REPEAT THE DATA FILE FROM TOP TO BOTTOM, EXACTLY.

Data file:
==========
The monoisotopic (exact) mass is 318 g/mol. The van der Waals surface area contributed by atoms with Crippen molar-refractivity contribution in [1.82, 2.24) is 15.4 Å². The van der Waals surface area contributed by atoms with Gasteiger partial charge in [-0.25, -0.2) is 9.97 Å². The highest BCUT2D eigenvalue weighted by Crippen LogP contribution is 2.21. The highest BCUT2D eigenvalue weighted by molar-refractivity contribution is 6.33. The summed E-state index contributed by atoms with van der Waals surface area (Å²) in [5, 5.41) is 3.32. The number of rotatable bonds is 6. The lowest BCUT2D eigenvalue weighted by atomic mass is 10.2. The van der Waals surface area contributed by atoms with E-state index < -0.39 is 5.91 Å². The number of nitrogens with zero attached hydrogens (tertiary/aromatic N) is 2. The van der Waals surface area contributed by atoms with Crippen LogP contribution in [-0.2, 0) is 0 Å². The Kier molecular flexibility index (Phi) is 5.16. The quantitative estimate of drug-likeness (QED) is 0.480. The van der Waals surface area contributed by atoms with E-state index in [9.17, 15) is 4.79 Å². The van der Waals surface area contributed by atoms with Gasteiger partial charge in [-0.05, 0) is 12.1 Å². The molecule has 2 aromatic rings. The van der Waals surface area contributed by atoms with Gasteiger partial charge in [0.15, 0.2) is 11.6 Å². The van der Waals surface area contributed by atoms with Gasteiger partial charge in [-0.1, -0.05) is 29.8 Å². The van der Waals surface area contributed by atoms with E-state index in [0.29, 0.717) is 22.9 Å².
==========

The monoisotopic (exact) mass is 318 g/mol. The van der Waals surface area contributed by atoms with Crippen molar-refractivity contribution in [1.82, 2.24) is 15.4 Å². The van der Waals surface area contributed by atoms with Gasteiger partial charge in [-0.25, -0.2) is 9.97 Å². The highest BCUT2D eigenvalue weighted by Crippen LogP contribution is 2.21. The highest BCUT2D eigenvalue weighted by molar-refractivity contribution is 6.33. The summed E-state index contributed by atoms with van der Waals surface area (Å²) in [5, 5.41) is 3.32. The number of rotatable bonds is 6. The lowest BCUT2D eigenvalue weighted by atomic mass is 10.2. The van der Waals surface area contributed by atoms with E-state index < -0.39 is 5.91 Å². The number of nitrogens with zero attached hydrogens (tertiary/aromatic N) is 2. The van der Waals surface area contributed by atoms with Crippen LogP contribution in [-0.2, 0) is 0 Å². The Kier molecular flexibility index (Phi) is 5.16. The quantitative estimate of drug-likeness (QED) is 0.480. The van der Waals surface area contributed by atoms with E-state index in [9.17, 15) is 4.79 Å². The van der Waals surface area contributed by atoms with Gasteiger partial charge in [-0.05, 0) is 12.1 Å². The molecule has 2 aromatic rings. The van der Waals surface area contributed by atoms with Gasteiger partial charge in [0.15, 0.2) is 11.6 Å². The van der Waals surface area contributed by atoms with Gasteiger partial charge in [-0.1, -0.05) is 29.8 Å². The van der Waals surface area contributed by atoms with E-state index in [0.29, 0.717) is 22.9 Å².